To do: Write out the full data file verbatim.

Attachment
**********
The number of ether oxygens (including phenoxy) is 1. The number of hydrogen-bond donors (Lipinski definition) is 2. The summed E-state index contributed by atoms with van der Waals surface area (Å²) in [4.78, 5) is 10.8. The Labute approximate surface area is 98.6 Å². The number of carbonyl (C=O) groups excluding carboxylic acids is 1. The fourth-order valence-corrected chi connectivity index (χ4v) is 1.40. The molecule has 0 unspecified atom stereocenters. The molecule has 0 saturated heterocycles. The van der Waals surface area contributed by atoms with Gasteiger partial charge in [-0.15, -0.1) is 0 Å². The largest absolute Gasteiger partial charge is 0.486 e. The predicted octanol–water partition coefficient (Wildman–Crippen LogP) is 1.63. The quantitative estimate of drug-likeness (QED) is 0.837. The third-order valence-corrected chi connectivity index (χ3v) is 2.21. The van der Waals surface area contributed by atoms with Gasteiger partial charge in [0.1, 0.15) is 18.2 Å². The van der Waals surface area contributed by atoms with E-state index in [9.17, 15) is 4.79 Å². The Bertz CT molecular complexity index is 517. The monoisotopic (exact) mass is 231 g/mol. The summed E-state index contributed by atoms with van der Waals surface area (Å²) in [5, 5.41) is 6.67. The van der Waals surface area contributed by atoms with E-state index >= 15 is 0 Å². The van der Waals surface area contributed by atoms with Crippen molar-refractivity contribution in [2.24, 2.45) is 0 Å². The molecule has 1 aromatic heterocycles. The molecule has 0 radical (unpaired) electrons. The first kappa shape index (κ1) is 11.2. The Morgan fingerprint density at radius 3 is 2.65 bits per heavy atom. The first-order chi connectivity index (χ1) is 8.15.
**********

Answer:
The number of ether oxygens (including phenoxy) is 1. The number of hydrogen-bond donors (Lipinski definition) is 2. The summed E-state index contributed by atoms with van der Waals surface area (Å²) in [4.78, 5) is 10.8. The Labute approximate surface area is 98.6 Å². The number of carbonyl (C=O) groups excluding carboxylic acids is 1. The fourth-order valence-corrected chi connectivity index (χ4v) is 1.40. The molecule has 0 unspecified atom stereocenters. The molecule has 0 saturated heterocycles. The van der Waals surface area contributed by atoms with Gasteiger partial charge in [-0.15, -0.1) is 0 Å². The largest absolute Gasteiger partial charge is 0.486 e. The predicted octanol–water partition coefficient (Wildman–Crippen LogP) is 1.63. The quantitative estimate of drug-likeness (QED) is 0.837. The third-order valence-corrected chi connectivity index (χ3v) is 2.21. The van der Waals surface area contributed by atoms with Gasteiger partial charge in [0.1, 0.15) is 18.2 Å². The van der Waals surface area contributed by atoms with E-state index in [9.17, 15) is 4.79 Å². The Bertz CT molecular complexity index is 517. The monoisotopic (exact) mass is 231 g/mol. The summed E-state index contributed by atoms with van der Waals surface area (Å²) in [5, 5.41) is 6.67. The van der Waals surface area contributed by atoms with E-state index >= 15 is 0 Å². The van der Waals surface area contributed by atoms with Crippen molar-refractivity contribution in [2.24, 2.45) is 0 Å². The molecule has 1 aromatic heterocycles. The molecule has 0 radical (unpaired) electrons. The first kappa shape index (κ1) is 11.2. The Morgan fingerprint density at radius 3 is 2.65 bits per heavy atom. The first-order chi connectivity index (χ1) is 8.15.